Mr Wild, Jim Williams, Eric Cadwaladr, and Bill and John Nield chipped in to hire a digger to remove weeds along a threequarter mile stretch of the brook. The work was completed four weeks ago - and the floodwater began draining away.
A week later the EA partially dammed up the brook and the flooding returned.
The work was part of a PS500,000 to replace two "trash screens" at the River Lane pumping station, Saltney.
The facility is next to two sluice gates designed to prevent River Dee water backing up along Balderton Brook at high tide.
"I begged them to show some common sense," said Mr Wild.
"I was almost on my knees pleading with them not to block up the brook."
As the England-Wales border bisects the affected area, landowners say it has been difficult to reach agreement with the different national offices of the Environment Agency.
Last week, after a fortnight of complaints, operators were brought in to work the pumping station and remove surplus water.
Within a day, water levels on the meadows had fallen to 18 inches.
According to retired Dodleston farmer John Lloyd, chairman of the UK Flood Prevention Society, even this will not be a long-term solution.
He said the EA was showing no inclination to dredge the stretch of Balderton Brook which runs through Saltney's built-up areas.
One problem has been the encroachment of extended gardens adjacent to the brook, blocking the EA's heavy weed-clearing machinery.
But Mr Lloyd claimed it was part of a wider malaise in which river dredging had been given a low priority by the EA.
"There are 179 watercourses in Wrexham, Flintshire, Denbighshire and Cheshire and in 2010-2011 not one was listed for dredging," said Mr Lloyd.
"Many were marked down for weed cutting but it's apparent this is not being done either.
"The EA often blames the problem on habitat directives from the EU, which makes dredging more difficult. But Balderton Brook has not been managed and it's devoid of wildlife."
Last week farmers along the River Severn and in the Dyfi estuary raised a similar complaint with NFU Montgomeryshire.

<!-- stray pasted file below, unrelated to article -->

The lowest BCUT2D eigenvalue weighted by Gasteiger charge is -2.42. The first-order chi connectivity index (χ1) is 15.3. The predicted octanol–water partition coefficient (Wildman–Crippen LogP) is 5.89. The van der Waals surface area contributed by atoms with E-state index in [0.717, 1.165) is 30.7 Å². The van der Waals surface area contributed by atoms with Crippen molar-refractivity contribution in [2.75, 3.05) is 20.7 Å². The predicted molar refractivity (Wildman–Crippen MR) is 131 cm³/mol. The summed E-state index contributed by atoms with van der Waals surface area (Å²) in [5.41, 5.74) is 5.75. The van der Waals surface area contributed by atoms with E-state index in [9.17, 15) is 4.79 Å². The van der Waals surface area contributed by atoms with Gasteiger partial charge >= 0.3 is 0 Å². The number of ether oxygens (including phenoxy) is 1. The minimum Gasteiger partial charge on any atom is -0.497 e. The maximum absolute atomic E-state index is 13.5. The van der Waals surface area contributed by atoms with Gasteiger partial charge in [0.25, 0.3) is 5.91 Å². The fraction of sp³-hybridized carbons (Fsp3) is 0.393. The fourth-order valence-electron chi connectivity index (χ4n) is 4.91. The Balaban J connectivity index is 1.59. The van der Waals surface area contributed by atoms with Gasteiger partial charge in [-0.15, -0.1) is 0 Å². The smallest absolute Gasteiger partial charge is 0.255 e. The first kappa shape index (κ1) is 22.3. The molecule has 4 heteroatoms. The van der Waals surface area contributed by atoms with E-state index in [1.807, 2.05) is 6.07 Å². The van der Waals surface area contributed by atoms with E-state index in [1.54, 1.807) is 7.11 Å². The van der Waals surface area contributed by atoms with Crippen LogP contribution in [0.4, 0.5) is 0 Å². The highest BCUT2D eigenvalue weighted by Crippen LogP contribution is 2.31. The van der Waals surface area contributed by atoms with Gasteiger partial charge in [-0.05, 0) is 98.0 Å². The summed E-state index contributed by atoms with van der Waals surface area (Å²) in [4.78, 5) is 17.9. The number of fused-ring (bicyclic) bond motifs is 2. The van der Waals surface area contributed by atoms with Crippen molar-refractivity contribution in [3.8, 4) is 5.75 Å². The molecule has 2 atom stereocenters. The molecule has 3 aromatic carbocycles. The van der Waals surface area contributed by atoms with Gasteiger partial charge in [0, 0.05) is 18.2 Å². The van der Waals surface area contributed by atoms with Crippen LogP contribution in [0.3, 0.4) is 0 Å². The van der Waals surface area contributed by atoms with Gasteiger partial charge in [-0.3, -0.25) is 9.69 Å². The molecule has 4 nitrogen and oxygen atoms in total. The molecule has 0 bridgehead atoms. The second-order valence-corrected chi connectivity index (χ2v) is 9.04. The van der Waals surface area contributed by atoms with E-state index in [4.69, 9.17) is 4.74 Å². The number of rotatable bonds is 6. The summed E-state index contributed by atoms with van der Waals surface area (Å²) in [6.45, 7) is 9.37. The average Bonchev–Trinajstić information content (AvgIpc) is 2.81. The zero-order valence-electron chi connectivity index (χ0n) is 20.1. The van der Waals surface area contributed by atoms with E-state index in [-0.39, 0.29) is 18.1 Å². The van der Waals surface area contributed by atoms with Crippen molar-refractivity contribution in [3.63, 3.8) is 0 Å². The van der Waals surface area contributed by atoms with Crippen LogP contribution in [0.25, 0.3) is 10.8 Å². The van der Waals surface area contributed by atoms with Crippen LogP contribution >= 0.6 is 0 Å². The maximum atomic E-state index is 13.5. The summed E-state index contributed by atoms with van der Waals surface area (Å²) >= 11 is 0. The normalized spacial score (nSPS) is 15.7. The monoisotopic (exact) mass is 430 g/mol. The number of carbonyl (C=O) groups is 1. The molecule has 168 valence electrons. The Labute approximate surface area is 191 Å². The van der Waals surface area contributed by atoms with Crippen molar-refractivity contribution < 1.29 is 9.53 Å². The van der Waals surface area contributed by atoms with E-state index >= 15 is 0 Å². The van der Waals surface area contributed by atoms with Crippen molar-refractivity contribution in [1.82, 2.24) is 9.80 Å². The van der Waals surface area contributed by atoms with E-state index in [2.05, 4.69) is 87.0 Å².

County chairman Edward Chapman, a regular victim of River Severn flooding, accused the EA of cost-cutting.
But he added: "I believe not dredging actually costs them much more in the long run.
"Excessive rainfall could be much better absorbed naturally by our rivers and estuaries if they were regularly maintained.
"Farmers regularly clean out their own field drainage ditches as part of good management and practice to aid water flow and avoid water logging - the same principle should apply to our major water ways."
Last night affected farmers on Saltney Meadows were invited to voice their concerns to a full meeting of Saltney Town Council.
Cllr Beddows said it was time the EA acted. "They cannot blame it on global warming all the time," he said.
"We have made repeated and numerous requests for action over several years, and their intransigence smacks of wilful neglect."
firstname.lastname@example.org Area is a 'natur rral flood plain' ENVIRONMENT Agency Wales maintains almost 2,000 miles of flood defences and more than 5,000 sluices, outfalls and floodgates in Wales.
The agency spends more than PS20m each year in Wales and England on dredging to remove silt, as well as removing weeds and obstructions from rivers and ditches.
It acknowledged that flooding of farmland on Saltney Meadows has been a serious problem for farmers in recent years.
It said it was sympathetic to the plight of farmers. affected f dt An EAW spo said: "The land keswoman d in question is part of a nat plain which wi flood during pe heavy rainfall, tural flood ill inevitably eriods of and this ie plays an essential role in reducing the risk of flooding to people's homes in the area.
"Due to the area's unique landscape and its purpose as a flood plain, dredging would not be an effective method of reducing flood risk.
"We do however, check the brook regularly to make sure it is clear of obstructions, and we are currently working on a new PS500,000 project to replace two trashscreens which will help to reduce flood risk in the area."
Weed-choked Balderton Brook, left, and as it should be, right
Peter Arden gazes out over his flooded fields. Inset, disgruntled farmers Jim Williams, Dave Williams, Peter Arden, John Wild and Robert Williams Pictures: STACEY OLIVER